A shriek pierced the fog, as sharp -- sharper -- than the sound of bullets, some of which had found purchase in the chest of a Japanese soldier who'd materialized out of the fog, so as not to die unnoticed, it would seem.
The shot soldier's scream banished that slowed down sense of the corporal's, sharpening Enders's perception, as more Japs materialized, phantoms appearing out of the fog, in their uniforms the color of brown wrapping paper, their kepis with sunshielding swatches waving at their necks like white flags, only these bastards were hardly surrendering. They were shouting, "Banzai!" and "Die, Marine!" as the glint, the icy wink, of flashing bayonet blades danced like lightning in the gliding vapor.
His Thompson chopped several of them to kindling, but one demon, coming at his blind side, lunged forward, Enders catching the bayonet glint too late to react in time...
... but the blade was not fated for him. The Jap had instead jabbed the spike of steel into Private Tommy Kittring's shoulder, as he stepped up alongside the corporal. Kittring (of Atlanta, Georgia) frowned, as if he'd been stung by one of those damn malaria skeeters, and his gaunt, boyish face...so near Enders ... did not register pain, not immediately.
Windtalkers. Copyright © by Max Collins. Reprinted by permission of HarperCollins Publishers, Inc. All rights reserved. Available now wherever books are sold.
Most Helpful Customer Reviews
amazeing. absolutly amazeing. so darn good im afraid to watch the movie just incase they ruin it. LOVED IT...
Windtalkers is a good book for people who enjoy war and drama. Two Navajo Indians 'codetalkers', their body guards and marines set out to Saipan and go north to concour Japan, fighting useing their language, their weapons and their wits. Facing problems the whole way through, some still stand through the gore, the fighting and the horror of war.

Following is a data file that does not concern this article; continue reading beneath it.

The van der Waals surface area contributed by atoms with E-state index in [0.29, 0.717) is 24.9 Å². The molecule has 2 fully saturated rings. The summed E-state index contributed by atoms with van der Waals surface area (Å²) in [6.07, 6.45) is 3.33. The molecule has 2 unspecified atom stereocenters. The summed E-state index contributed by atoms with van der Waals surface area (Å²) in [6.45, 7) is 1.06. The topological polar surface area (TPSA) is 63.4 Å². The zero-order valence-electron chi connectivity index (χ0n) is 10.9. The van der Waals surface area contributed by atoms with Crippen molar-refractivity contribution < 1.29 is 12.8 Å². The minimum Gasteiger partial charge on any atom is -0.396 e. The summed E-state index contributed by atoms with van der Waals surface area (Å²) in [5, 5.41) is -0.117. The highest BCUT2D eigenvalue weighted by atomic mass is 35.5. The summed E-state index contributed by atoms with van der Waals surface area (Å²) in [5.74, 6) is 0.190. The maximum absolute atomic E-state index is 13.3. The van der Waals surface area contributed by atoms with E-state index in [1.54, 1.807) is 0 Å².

This is a great book detailing US Marine efforts during WWII to send protected orders to GI's during the Pacific campaign. The answer was to create a form of communication based on an unwritten language ¿ Navajo. Before the windtalkers, the Japanese were able to break every US code and gain advantage in battle. Windtalkers provides insight into the dedicated Navajo professionals who served their country with pride and distinction and those assigned to protect the code at all costs. Japanese decoders never broke the code and the program was so successful that it remained classified for 25 years. Book was so captivating that I could not put it down until I read it in one sitting!
this is a great war novel. i read it in a weekend because i couldn't put it down.
this book is not hard,boring,or to long!!.It is fun and exciteing.It has a few bad words but hay, if you were in they're possitions you would too.It's not to bloody and bad.there is some funny parts but the rest is bravery.you should read this amazing book.
The major drawback of this book is that the author does not explain the military lingo --I was in the Air Force so I'd imagine that a military neophyte would be more lost than me! The plus side of this novel made me really appreciate the efforts of the American Indians.